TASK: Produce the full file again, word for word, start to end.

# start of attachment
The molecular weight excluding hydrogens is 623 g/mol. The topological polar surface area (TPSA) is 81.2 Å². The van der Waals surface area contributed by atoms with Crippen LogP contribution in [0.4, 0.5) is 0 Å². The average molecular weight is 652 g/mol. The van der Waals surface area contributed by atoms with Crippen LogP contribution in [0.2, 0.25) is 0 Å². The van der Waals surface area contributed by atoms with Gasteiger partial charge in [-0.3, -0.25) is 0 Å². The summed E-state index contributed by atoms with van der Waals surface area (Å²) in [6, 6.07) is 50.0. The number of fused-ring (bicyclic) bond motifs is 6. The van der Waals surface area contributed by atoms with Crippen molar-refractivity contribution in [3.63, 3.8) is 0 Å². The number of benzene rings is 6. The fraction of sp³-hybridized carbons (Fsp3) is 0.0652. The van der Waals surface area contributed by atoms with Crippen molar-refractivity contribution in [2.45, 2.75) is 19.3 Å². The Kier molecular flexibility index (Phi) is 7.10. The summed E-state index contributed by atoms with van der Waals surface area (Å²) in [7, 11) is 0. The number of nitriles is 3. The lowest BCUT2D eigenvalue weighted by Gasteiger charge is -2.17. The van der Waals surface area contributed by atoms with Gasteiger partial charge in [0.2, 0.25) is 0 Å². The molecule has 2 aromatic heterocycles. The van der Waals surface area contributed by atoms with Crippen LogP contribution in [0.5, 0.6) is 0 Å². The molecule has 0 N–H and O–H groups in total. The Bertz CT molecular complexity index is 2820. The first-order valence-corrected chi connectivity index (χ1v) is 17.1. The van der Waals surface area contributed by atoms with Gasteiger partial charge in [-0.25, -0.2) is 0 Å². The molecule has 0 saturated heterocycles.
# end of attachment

The molecular weight excluding hydrogens is 623 g/mol. The topological polar surface area (TPSA) is 81.2 Å². The van der Waals surface area contributed by atoms with Crippen LogP contribution in [0.4, 0.5) is 0 Å². The average molecular weight is 652 g/mol. The van der Waals surface area contributed by atoms with Crippen LogP contribution in [0.2, 0.25) is 0 Å². The van der Waals surface area contributed by atoms with Gasteiger partial charge in [-0.3, -0.25) is 0 Å². The summed E-state index contributed by atoms with van der Waals surface area (Å²) in [6, 6.07) is 50.0. The number of fused-ring (bicyclic) bond motifs is 6. The van der Waals surface area contributed by atoms with Crippen molar-refractivity contribution in [3.63, 3.8) is 0 Å². The number of benzene rings is 6. The fraction of sp³-hybridized carbons (Fsp3) is 0.0652. The van der Waals surface area contributed by atoms with Crippen molar-refractivity contribution in [2.45, 2.75) is 19.3 Å². The Kier molecular flexibility index (Phi) is 7.10. The summed E-state index contributed by atoms with van der Waals surface area (Å²) in [7, 11) is 0. The number of nitriles is 3. The lowest BCUT2D eigenvalue weighted by Gasteiger charge is -2.17. The van der Waals surface area contributed by atoms with Gasteiger partial charge in [0.2, 0.25) is 0 Å². The molecule has 2 aromatic heterocycles. The van der Waals surface area contributed by atoms with Crippen LogP contribution in [0.5, 0.6) is 0 Å². The molecule has 0 N–H and O–H groups in total. The Bertz CT molecular complexity index is 2820. The first-order valence-corrected chi connectivity index (χ1v) is 17.1. The van der Waals surface area contributed by atoms with Gasteiger partial charge in [-0.25, -0.2) is 0 Å². The molecule has 0 saturated heterocycles.